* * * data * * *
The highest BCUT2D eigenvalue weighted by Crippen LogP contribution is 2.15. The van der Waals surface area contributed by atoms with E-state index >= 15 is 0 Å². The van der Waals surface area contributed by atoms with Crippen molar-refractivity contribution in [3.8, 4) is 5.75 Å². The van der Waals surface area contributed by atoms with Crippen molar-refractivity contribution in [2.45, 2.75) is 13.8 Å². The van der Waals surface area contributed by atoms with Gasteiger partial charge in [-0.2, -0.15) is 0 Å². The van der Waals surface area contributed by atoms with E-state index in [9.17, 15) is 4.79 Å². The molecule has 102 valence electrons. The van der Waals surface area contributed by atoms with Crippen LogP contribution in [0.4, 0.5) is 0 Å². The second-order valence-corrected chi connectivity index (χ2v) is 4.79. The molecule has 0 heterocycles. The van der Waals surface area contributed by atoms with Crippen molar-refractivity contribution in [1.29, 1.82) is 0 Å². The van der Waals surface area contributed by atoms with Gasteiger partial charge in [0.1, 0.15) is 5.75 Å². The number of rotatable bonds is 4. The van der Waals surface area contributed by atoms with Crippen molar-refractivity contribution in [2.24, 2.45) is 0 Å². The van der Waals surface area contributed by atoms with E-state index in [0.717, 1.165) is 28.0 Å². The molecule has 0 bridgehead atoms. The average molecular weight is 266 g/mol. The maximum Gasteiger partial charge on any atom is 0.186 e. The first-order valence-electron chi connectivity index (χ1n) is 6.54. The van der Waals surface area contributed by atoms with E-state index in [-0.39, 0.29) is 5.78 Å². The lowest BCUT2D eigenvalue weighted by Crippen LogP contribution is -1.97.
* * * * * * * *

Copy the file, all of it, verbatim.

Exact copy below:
The highest BCUT2D eigenvalue weighted by Crippen LogP contribution is 2.15. The van der Waals surface area contributed by atoms with E-state index >= 15 is 0 Å². The van der Waals surface area contributed by atoms with Crippen molar-refractivity contribution in [3.8, 4) is 5.75 Å². The van der Waals surface area contributed by atoms with Crippen molar-refractivity contribution in [2.45, 2.75) is 13.8 Å². The van der Waals surface area contributed by atoms with Gasteiger partial charge in [-0.2, -0.15) is 0 Å². The van der Waals surface area contributed by atoms with E-state index in [9.17, 15) is 4.79 Å². The molecule has 102 valence electrons. The van der Waals surface area contributed by atoms with Crippen LogP contribution in [0.4, 0.5) is 0 Å². The second-order valence-corrected chi connectivity index (χ2v) is 4.79. The molecule has 0 heterocycles. The van der Waals surface area contributed by atoms with Crippen molar-refractivity contribution in [1.29, 1.82) is 0 Å². The van der Waals surface area contributed by atoms with Gasteiger partial charge in [0.1, 0.15) is 5.75 Å². The number of rotatable bonds is 4. The van der Waals surface area contributed by atoms with Crippen molar-refractivity contribution in [2.24, 2.45) is 0 Å². The van der Waals surface area contributed by atoms with E-state index in [0.717, 1.165) is 28.0 Å². The molecule has 0 bridgehead atoms. The average molecular weight is 266 g/mol. The maximum Gasteiger partial charge on any atom is 0.186 e. The first-order valence-electron chi connectivity index (χ1n) is 6.54. The van der Waals surface area contributed by atoms with E-state index in [-0.39, 0.29) is 5.78 Å². The lowest BCUT2D eigenvalue weighted by Crippen LogP contribution is -1.97.